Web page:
• Boom Sound speakers are the loudest we've tested to date and clearer than ever before. Excellent range of sound and no distortion even at the highest volume. Music mode focuses on loudness while Theater mode tunes for immersive sound.
  • Loud and accurate audio output with both external amp and headphones. Included USonic earbuds via USB-C sound as fine as $200+ noise cancelling earbuds.
  • Still images are excellent with remarkable color accuracy, white balance, and exposure. HDR Boost balances all three quite well.
  • The 8MP selfie cam turned out surprisingly fine with very detail photos.
  • The 4K and 1080p videos are sharp, colorful, and clean, OIS helps when necessary. The 3D audio with acoustic zoom and the high-res FLAC audio are some remarkable treats.


The HTC U11+ is stepping on so many toes that it's hard to haged track of its competitors. For starters, let's kick off with the Pixel 2 XL. Google's extra-large flagship is somewhat more expensive than the U11+ but offers a 6" Organic Light-Emitting Diode (OLED) screen, bokeh effects for its main camera, much better battery life, and faster Android updates. You lose all the audio goodness and extra squeeze gesture support, while the jury is still out on the gains in design.

Google Pixel 2 XL

LG V30, where available, is the Pixel 2 XL on steroids. It has the same classy screen and chip, better-looking and more compact body, and comes with upgraded capturing camera department with a dual (wide + super wide) setup, but also enhanced audio recording. LG has equipped the V30 with everything a smartphone "pro" may need.

LG V30

The Galaxy S8+ offers another attractive AMOrganic Light-Emitting Diode (OLED) classy screen within a slippery glass body, but it excels in battery life and classy screen eye-candy. Once again - it lacks the audio features and squeeze gestures, and the TouchWiz might not be the most responsive UI out there. The Galaxy S8+ is cheaper, though, so there is that.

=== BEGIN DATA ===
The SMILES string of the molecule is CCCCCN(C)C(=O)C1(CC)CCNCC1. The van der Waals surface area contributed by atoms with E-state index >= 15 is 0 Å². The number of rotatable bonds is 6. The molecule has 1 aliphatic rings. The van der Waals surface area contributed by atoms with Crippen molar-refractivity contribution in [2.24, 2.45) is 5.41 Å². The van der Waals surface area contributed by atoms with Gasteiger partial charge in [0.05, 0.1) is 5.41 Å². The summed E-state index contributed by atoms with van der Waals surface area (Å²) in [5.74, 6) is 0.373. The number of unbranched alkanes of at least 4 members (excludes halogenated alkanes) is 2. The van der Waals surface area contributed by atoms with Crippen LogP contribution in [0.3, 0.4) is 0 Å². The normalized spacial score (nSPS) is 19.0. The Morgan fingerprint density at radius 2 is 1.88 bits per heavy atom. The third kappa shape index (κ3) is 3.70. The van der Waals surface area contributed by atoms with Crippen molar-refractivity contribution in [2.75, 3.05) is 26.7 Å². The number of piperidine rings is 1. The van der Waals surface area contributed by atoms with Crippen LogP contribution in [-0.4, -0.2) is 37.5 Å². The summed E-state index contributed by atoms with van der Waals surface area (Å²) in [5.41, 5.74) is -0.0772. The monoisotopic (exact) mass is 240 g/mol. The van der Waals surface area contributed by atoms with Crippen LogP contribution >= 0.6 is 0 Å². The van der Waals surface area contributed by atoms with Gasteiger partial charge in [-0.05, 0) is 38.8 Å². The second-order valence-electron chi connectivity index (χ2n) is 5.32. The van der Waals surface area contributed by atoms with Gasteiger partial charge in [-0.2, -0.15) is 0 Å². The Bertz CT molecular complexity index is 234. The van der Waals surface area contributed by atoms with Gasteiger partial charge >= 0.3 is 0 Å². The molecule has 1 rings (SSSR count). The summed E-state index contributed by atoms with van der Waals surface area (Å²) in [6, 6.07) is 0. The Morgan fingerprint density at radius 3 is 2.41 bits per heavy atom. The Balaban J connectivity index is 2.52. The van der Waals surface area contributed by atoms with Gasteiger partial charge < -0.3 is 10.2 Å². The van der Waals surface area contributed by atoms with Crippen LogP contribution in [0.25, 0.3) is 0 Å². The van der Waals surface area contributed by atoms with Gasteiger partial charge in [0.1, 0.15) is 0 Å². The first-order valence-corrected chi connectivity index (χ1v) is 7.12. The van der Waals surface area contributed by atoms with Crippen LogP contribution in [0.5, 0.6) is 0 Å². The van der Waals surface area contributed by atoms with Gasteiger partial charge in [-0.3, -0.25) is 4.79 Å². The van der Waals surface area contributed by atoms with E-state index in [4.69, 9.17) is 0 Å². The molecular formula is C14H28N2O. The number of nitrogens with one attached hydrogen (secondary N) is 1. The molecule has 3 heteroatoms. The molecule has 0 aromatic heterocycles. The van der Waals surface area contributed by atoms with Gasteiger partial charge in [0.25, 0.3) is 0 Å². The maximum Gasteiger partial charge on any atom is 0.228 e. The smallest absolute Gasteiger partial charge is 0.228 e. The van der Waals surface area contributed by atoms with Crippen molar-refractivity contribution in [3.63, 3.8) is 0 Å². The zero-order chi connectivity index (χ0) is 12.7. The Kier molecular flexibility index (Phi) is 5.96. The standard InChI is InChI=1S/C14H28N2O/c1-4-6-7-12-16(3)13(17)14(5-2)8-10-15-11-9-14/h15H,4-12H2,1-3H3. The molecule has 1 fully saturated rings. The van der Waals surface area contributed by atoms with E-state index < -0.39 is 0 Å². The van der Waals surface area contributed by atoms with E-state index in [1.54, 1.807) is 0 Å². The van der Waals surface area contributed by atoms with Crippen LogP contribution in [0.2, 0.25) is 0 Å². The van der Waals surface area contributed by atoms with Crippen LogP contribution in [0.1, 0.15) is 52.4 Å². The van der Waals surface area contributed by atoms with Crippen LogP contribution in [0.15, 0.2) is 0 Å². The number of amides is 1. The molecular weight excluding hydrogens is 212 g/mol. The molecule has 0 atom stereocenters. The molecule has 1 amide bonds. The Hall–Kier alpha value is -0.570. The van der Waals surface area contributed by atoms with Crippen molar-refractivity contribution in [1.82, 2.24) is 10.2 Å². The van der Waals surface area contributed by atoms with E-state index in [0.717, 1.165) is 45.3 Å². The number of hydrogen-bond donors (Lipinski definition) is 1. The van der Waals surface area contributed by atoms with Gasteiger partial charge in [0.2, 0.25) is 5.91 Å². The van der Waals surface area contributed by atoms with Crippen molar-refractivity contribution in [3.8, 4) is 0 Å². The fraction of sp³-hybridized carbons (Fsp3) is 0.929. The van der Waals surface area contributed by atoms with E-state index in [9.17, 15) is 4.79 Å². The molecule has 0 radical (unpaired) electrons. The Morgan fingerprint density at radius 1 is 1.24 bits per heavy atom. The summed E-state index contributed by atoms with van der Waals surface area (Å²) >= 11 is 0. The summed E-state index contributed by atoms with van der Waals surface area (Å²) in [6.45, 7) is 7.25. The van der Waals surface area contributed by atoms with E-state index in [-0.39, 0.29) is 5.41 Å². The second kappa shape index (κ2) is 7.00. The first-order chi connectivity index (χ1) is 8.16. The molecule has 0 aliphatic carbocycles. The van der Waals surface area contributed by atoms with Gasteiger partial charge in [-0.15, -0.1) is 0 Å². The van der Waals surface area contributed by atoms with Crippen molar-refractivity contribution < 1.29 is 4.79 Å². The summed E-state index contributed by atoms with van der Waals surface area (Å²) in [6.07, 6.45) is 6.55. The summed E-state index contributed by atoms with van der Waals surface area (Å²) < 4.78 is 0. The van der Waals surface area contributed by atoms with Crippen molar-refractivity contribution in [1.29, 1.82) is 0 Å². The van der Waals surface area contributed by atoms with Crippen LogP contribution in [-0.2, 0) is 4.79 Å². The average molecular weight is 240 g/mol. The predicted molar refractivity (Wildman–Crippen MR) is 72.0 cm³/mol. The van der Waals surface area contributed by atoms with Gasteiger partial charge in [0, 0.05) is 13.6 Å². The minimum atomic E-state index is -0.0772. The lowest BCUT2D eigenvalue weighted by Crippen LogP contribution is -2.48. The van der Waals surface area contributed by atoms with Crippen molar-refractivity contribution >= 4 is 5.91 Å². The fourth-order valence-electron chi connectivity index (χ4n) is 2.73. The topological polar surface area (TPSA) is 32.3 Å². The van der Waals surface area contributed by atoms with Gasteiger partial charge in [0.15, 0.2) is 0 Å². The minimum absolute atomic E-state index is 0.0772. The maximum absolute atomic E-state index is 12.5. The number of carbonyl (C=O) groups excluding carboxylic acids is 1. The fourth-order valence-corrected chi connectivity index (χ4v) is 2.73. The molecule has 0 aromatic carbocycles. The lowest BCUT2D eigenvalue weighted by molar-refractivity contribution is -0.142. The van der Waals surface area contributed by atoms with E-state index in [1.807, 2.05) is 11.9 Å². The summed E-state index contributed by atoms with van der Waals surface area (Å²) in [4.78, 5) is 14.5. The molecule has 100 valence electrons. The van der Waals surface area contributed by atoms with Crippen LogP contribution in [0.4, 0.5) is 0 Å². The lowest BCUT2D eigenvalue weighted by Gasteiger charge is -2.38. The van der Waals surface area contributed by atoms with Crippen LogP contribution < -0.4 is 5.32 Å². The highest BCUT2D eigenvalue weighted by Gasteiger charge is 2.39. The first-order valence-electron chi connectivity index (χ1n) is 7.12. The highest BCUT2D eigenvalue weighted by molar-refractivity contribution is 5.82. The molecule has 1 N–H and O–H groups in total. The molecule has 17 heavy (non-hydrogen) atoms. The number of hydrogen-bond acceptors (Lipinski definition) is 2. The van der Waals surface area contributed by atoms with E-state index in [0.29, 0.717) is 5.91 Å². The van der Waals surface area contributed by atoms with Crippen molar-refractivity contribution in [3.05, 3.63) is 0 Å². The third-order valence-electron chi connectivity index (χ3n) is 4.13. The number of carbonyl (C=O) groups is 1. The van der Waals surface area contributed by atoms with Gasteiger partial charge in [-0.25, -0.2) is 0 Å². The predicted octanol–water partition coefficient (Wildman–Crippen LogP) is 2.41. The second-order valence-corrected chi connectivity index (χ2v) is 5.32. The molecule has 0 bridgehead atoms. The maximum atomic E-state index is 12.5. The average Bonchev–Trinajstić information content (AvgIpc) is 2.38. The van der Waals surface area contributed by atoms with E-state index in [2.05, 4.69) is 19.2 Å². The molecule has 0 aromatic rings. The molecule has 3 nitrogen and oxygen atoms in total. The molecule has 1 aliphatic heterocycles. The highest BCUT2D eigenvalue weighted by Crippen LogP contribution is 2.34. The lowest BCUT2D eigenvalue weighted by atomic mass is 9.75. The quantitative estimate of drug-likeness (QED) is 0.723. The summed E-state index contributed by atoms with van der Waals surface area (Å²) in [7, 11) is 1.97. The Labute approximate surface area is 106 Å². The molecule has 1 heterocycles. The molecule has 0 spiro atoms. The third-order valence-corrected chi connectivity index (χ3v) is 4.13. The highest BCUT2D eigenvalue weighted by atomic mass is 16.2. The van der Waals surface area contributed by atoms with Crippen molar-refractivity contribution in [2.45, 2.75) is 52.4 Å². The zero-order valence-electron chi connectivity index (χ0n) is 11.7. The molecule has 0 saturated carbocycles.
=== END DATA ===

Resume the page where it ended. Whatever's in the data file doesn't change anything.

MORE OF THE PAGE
Samsung Galaxy S8+

Of course, you can have some cheaper top dogs with equally impressive all-round packages. The OnePlus 5T has a wide AMOrganic Light-Emitting Diode (OLED) classy screen and metal body, the Mi Mix 2 has the bezel-less thing going on, the Oppo R11s also bets on AMOrganic Light-Emitting Diode (OLED) and a remarkable camera, and Nokia 8 has similarly rich audio recording features like the U11+.

OnePlus 5T • Xiaomi Mi Mix 2 • Oppo R11s • Nokia 8

Huawei's Mate 10 and Mate 10 Pro are offers many will consider this holiday season becautilize of the huge wide screens, quick chips, gigantic batteries, and excellent Leica-powered cameras. Sure, those two already descend in the mainstream class whereas the U11+ aims for the opposite.

Huawei Mate 10 • Huawei Mate 10 Pro

And finally, if money isn't an issue, you may want to give the iPhone X a try. It's unique alright, with notch, horns, all-classy screen and everything. It has one of the best main snappers, too, so it's a worthy consideration.

Apple iPhone X

The verdict

HTC U11+ isn't shaping as the best flagship of the season, that's for sure. While our tests paint a powerful and skillful flagship, the public may not be as interested in numbers. The poor looking Liquid Crystal Display (LCD) and the average battery life are a tough bite to swallow.

Then again, the HTC U11+ does offer some unique treats like matched by very few, if any, on the market. One of the best cameras with FLAC audio recording, the loudest Boom speakers to date, unique and recognizable design, squeeze gestures. So, while the U11+ may not be ticking all the boxes for the must-haves, it surely goes above and beyond to create up for them in the other departments. So if you are tired of the usual mainstream crop, give the U11+ a chance and you may find yourself surprised.